Humans of UNSW - James

By Carla Fischer and Jelynne Go

James, from Broken Hill has been working at UNSW for 31 years. From an early age he says he was interested in engineering. At 18 he began to work as a computer operator, working his way up to senior operator.

"I didn’t actually do a degree in engineering but I’ve worked with computers right from the start after I left school at 18. I learned how they all came together then, I even had to do all this cabling stuff, and that was all pretty boring. Now it’s much more sophisticated and much more complex... It does give you a logical brain. My wife says I come from a different galaxy. If you think of the big issues and break them down to parts, then you can work things out. Something I was taught, say you’re an expert in one area, listen to their opinion and ask a few intelligent questions, you don’t harass them."

It does give you a logical brain. My wife says I come from a different galaxy. If you think of the big issues and break them down to parts, then you can work things out

James at UNSW

He came to UNSW in 1989 and conducted his first project the year after; setting up the enrolment system for students at the university.

"They used to have enrolments down a place called Unisearch House down along ANZAC parade. Every young person would line up to log in to do Economics, History or Arts that sort of stuff. We used to use what we called ‘dumb terminals’. So you came and sat next to me, I typed in your details, you printed it off, and walked away to go and pay it (tuition) off. But in those days there were no Mastercards or businesses like those. You gave $500 cash to the cashier, he had a couple thousand dollars, he’d walk down to the local bank and never got mugged - so it was a pretty friendly area.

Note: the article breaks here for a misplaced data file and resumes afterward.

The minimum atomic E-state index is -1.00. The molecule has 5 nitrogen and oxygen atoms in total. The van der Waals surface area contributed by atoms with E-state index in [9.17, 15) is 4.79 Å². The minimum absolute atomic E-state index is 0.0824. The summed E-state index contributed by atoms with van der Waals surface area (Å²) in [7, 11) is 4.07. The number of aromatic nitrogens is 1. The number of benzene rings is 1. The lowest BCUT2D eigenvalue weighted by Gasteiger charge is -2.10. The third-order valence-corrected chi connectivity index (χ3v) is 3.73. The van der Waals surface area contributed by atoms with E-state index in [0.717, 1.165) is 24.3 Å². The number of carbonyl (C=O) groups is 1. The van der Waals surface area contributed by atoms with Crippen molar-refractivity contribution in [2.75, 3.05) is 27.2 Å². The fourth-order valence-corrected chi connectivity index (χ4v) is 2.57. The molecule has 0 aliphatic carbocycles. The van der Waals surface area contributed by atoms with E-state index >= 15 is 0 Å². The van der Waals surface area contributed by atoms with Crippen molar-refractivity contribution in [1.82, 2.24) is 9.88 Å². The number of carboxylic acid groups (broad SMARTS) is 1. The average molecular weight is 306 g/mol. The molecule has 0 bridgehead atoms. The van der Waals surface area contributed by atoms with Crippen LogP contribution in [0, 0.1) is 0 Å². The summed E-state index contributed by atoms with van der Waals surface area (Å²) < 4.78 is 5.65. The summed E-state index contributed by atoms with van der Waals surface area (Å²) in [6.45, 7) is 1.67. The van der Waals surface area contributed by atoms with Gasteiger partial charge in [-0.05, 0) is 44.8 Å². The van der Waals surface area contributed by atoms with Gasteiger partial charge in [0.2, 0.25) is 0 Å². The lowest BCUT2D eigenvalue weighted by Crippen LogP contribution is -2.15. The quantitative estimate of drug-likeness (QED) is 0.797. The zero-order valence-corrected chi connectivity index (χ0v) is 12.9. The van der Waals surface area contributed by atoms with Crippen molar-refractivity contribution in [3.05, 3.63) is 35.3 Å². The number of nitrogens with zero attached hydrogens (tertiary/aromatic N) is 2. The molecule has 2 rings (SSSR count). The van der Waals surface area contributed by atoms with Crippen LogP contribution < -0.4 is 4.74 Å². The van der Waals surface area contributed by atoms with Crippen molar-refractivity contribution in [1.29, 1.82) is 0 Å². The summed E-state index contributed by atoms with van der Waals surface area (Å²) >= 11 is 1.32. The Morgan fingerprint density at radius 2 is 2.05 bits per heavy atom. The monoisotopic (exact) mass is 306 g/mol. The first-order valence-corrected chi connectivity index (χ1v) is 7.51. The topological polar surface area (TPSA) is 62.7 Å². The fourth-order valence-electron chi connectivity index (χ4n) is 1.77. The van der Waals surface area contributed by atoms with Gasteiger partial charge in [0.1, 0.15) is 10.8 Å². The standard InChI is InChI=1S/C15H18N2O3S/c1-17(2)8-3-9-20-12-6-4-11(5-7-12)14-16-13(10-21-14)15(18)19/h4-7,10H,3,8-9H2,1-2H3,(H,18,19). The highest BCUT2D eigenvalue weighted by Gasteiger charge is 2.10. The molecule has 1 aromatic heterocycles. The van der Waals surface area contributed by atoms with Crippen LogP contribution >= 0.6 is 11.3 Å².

It was easy because they were just terminals to log into. You had a big central computer that was programmed by the programmers and these ‘terminals’ just hung off the central computer. It was really fascinating. So we’d be there for 4 weeks, then we’d pull it apart, hide it away for a year then do it again. Then we went to windows 3.1... then windows 95 & 99. The technology is improving dramatically and becoming smaller and smaller. You don't need the big steel cabinets anymore. You’ve got the smaller ones. You might know about little USB chips. The memory sticks. The old days we had four megabytes. Now people want 32 gigabytes of Random Access Memory (RAM)... Fantastic.”

You might know about little USB chips. The memory sticks. The old days we had four megabytes. Now people want 32 gigabytes of Random Access Memory (RAM)... Fantastic.”

He tells us about a fire that happened at UNSW in 2010. 

“On the other side of the ANZAC parade they had a building with a lot of IT equipment, it was called SPRC (Social Policy Research Centre). It was a nice building. I always enjoyed going there to fix the IT issues or run the weekly system backup. One weekend, it burnt down. It was a bit crazy... I was at home when the fire happened. They had some tall grass outside of it, and an electrical cord sparked. They put it out very quickly but the outside of the building was burnt badly. The SRPC had been part of the university for a long time. I think the fire caused the university to become very aware of how good it is to have a backup for all computer data."

Today, at 63 he works as an IT ‘E-procurer’ for UNSW. You can still see in his eyes that sense of excitement and curiosity about the world.

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